For Carnegie Mellon's Karen Stump, Independence Day brings to mind two memories: waving sparklers as a newlywed at the Bicentennial festivities in Wildwood, N.J., and Introduction to Chemical Analysis classes.
As a chemistry professor, Stump says she is continually looking for ways to involve students in the discipline in a way that is useful and interesting to them. Sparklers happen to be the source of a consistently popular project in her introductory class.
"I think that many times people of all ages forget to marvel at the wonders of the world around us," she said. "I think too often as we get older we silence that inner child that truly marveled at things like sparklers and fireworks and wondered, 'how do they do that?'"
Student teams are able to learn a range of lessons from the Fourth of July favorite.
"The student teams generally make their own sparklers but then also perform analyses on commercial sparklers," said Stump. "They might investigate the oxidizing capability, or more often the metal concentrations, before and after burning."
Like any fire, Stump says, you need a heat source. The sparkler supplies a fuel and an oxidizing agent, and the fuel is what burns.
"In the sparklers we make in the lab, we use a paste of potato starch as both a fuel and the binder, which holds the components of the sparkler together and helps it adhere to the iron wire," she explained. "When it burns it primarily forms carbon, the black residue left on the wire after burning. The oxidizing agent is a compound that, when it decomposes, it supplies additional oxygen to the fire. So you get more vigorous burning."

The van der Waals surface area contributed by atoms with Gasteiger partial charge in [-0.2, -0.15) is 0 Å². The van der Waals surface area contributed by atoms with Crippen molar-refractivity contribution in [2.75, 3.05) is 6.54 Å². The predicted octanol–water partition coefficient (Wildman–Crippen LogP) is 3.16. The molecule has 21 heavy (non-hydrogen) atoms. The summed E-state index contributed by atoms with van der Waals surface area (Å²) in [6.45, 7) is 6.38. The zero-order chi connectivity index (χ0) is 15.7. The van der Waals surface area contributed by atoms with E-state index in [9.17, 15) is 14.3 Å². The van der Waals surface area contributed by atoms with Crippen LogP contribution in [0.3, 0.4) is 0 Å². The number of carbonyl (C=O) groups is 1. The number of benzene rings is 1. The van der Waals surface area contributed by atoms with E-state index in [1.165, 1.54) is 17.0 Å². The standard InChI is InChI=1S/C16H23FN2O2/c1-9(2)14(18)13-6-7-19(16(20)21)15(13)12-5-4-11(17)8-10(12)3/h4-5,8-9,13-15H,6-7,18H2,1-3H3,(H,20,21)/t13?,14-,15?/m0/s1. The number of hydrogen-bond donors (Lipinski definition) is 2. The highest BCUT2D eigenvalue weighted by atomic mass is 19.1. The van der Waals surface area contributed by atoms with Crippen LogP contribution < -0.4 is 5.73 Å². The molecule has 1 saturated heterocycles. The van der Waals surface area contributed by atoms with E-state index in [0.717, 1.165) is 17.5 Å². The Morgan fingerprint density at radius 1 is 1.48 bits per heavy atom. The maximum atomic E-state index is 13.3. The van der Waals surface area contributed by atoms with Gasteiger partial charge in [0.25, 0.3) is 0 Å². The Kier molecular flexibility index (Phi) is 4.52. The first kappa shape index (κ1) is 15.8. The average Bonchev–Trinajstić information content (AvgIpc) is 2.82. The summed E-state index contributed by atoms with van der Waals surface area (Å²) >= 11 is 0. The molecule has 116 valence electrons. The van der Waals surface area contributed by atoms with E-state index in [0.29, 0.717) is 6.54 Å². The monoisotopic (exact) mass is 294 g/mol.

Different colors can be generated by adding metal salts that burn with a color.
"Sodium chloride, for example, in a flame burns yellow while strontium nitrate burns a brick red color," she said.
Team projects like this are an important component of the class for many reasons, notes Stump.
"Much of academic lab work in chemistry is designed to give students experience with techniques, which is critical in developing accurate and effective approaches that can be used in academic and industrial research and analysis," she said.
The course is project-oriented with a focus on quantitative analysis. In other words, students use investigative methods to determine "how much" of something is present in a sample. And there's usually a theme.
"We have had semester-long themes of wine analysis, vitamin analysis, food chemistry, and are currently working on a fall course with a focus on forensics," she said. "The students can be so incredibly creative when given the opportunity, and they engage with the material in a much deeper way."